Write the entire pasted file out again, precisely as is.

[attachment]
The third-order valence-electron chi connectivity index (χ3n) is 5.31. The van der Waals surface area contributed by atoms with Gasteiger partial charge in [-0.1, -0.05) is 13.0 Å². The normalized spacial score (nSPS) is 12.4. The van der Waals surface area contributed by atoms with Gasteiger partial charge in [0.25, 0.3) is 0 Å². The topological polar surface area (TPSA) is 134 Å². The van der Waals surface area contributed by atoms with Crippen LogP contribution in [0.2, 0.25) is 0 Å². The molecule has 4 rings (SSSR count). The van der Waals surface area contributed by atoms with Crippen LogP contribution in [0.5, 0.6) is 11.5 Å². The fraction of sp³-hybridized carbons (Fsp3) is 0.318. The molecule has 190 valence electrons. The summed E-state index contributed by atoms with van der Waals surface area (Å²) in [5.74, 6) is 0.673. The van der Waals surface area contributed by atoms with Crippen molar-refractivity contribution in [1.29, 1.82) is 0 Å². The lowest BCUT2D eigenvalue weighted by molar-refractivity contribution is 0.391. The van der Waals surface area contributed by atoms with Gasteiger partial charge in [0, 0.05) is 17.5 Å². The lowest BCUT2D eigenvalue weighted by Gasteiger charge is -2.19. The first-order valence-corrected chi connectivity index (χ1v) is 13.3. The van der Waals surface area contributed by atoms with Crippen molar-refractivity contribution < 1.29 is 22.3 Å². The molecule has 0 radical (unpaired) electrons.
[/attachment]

The third-order valence-electron chi connectivity index (χ3n) is 5.31. The van der Waals surface area contributed by atoms with Gasteiger partial charge in [-0.1, -0.05) is 13.0 Å². The normalized spacial score (nSPS) is 12.4. The van der Waals surface area contributed by atoms with Gasteiger partial charge in [0.25, 0.3) is 0 Å². The topological polar surface area (TPSA) is 134 Å². The van der Waals surface area contributed by atoms with Crippen LogP contribution in [0.2, 0.25) is 0 Å². The molecule has 4 rings (SSSR count). The van der Waals surface area contributed by atoms with Crippen LogP contribution in [0.5, 0.6) is 11.5 Å². The fraction of sp³-hybridized carbons (Fsp3) is 0.318. The molecule has 190 valence electrons. The summed E-state index contributed by atoms with van der Waals surface area (Å²) in [5.74, 6) is 0.673. The van der Waals surface area contributed by atoms with Crippen molar-refractivity contribution in [1.29, 1.82) is 0 Å². The lowest BCUT2D eigenvalue weighted by molar-refractivity contribution is 0.391. The van der Waals surface area contributed by atoms with Gasteiger partial charge in [0, 0.05) is 17.5 Å². The lowest BCUT2D eigenvalue weighted by Gasteiger charge is -2.19. The first-order valence-corrected chi connectivity index (χ1v) is 13.3. The van der Waals surface area contributed by atoms with Crippen molar-refractivity contribution < 1.29 is 22.3 Å². The molecule has 0 radical (unpaired) electrons.